Marsha Rosner, PhD

  • Charles B. Huggins Professor of Ben May Department of Cancer Research
  • Research and Scholarly Interests: Cancer, Breast, Exosomes, Macrophages, Metastasis, Oxidative Stress, Phosphorylation, Signal Transduction Pathways, Single Cell Analysis
  • Websites: Rosner Lab, Research Network Profile
  • Contact: mrosner@uchicago.edu

Cancer is the second leading cause of death but, unlike heart disease, it has been a difficult disease to effectively understand or treat. The reason relates to the complexity and heterogeneity of the disease. Most tumors have complicated origins and are driven by rare mutations. Furthermore, different tissues have distinct cancers, individual tissues have multiple cancer subtypes, and tumors are composed of cells that are both genetically and phenotypically diverse. Thus, every tumor is unique and dynamic. The cause of lethality in most solid tumors such as breast cancer is the metastatic dissemination of tumor cells throughout the body. Metastasis is characterized by many distinct properties that are driven by changing stresses in the tumor microenvironment. Underlying all of these events are subcellular signaling pathways within tumor and environmental cells that are ultimately responsible for driving cells to a tumorigenic state.



The current focus of my laboratory is to understand fundamental signaling mechanisms leading to the generation of tumor cells and their progression to metastatic disease, particularly in triple-negative breast cancer that lacks targeted therapies. We use systems level approaches including activity-based proteomics, RNAseq, ChIPseq, and mass spectrometry as well as computational, molecular, biophysical, cellular and mouse model-based methodologies to identify and characterize key regulators of tumor growth and metastasis. As an additional tool, we have utilized a specific physiological suppressor of metastasis, Raf Kinase Inhibitory Protein (RKIP or PEBP1), and a downstream target of RKIP in cells, BACH1, to identify both molecular and cellular mediators of metastasis.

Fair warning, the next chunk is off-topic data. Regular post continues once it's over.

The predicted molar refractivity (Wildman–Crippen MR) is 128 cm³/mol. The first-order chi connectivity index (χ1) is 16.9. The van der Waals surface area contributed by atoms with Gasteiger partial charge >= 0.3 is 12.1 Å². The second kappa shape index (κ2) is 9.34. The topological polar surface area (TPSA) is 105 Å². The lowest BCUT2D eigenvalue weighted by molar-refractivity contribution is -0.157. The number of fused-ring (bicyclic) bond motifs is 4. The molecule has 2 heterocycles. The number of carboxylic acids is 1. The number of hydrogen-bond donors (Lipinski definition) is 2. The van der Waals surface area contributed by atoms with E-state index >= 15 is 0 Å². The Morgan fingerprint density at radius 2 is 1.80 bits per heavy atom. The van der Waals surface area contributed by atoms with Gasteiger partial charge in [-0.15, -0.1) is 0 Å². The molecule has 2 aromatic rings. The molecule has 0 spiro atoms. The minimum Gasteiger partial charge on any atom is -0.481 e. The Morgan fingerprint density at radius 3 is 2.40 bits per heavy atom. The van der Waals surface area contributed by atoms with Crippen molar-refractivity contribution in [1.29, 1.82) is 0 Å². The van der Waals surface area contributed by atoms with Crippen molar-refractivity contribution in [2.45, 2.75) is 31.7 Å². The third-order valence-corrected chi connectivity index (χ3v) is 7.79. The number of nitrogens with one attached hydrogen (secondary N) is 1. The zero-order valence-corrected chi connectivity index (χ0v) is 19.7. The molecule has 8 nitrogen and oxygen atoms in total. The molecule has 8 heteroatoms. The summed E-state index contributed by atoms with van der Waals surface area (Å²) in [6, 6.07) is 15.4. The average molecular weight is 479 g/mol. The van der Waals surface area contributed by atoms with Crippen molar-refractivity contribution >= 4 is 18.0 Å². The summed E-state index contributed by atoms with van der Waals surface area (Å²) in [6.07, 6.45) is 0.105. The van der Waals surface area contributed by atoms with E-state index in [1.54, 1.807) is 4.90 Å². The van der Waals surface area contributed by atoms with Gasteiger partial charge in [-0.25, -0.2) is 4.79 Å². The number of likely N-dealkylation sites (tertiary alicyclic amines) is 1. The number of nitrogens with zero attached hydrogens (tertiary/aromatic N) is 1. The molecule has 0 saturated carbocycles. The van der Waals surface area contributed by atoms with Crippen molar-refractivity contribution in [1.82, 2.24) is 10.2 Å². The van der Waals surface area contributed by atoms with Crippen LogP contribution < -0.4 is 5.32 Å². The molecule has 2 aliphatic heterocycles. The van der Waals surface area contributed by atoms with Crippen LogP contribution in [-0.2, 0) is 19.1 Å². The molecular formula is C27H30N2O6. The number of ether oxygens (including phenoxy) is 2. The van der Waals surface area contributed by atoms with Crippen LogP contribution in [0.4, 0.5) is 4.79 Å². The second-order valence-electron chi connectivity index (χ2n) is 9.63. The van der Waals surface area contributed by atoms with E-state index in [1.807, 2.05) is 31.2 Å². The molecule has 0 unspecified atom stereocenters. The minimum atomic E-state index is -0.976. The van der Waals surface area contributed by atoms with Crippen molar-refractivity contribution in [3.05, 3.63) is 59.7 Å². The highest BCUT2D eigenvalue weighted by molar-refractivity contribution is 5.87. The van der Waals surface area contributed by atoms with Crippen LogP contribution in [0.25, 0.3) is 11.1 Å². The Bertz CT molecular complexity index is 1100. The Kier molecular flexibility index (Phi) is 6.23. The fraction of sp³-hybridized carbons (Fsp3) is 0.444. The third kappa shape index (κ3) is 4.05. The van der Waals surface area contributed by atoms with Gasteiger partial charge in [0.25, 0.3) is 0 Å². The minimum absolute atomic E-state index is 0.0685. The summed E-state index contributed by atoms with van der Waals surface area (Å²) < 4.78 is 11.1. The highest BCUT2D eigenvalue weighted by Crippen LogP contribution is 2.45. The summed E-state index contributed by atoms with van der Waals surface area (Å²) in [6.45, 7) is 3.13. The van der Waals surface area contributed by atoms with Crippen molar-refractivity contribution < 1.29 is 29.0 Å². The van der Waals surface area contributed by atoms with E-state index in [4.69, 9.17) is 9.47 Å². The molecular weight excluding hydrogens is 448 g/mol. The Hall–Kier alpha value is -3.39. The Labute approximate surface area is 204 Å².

Our recent studies have shown that regulators of metastasis control multiple processes within the tumor cell microenvironment including metabolism, redox state, extracellular matrix, and recruitment and programming of tumor-associated macrophages. These factors also direct extracellular vesicles (exosomes) secreted by tumor cells to reprogram other cells in the body toward a pro-metastatic phenotype. Correlating omic-generated data from these studies with clinical data from cancer patients led to the identification of novel signaling modules that we used to build gene signatures that predict the metastatic potential of a tumor. More recently, our studies have led us to potential therapeutic treatments based on the concept of targeting key regulators of tumorigenesis, mimicking the action of metastasis suppressors such as RKIP or reprogramming signaling networks in cells to sensitize tumors to therapeutic agents.

Massachusetts Institute of Technology
Cambridge, MA
Instructor - Biochemistry/MolBio
1982

Massachusetts Institute of Technology
Cambridge, MA
Postdoctoral Fellow - Biochemistry/MolBio
1981

Massachusetts Institute of Technology
Cambridge, MA
Ph.D. - Biochemistry
1978

Harvard University
Cambridge, MA
AB - Biochemistry
1972

Metabolically activated adipose tissue macrophages link obesity to triple-negative breast cancer.
Tiwari P, Blank A, Cui C, Schoenfelt KQ, Zhou G, Xu Y, Khramtsova G, Olopade F, Shah AM, Khan SA, Rosner MR, Becker L. Metabolically activated adipose tissue macrophages link obesity to triple-negative breast cancer. J Exp Med. 2019 Jun 03; 216(6):1345-1358.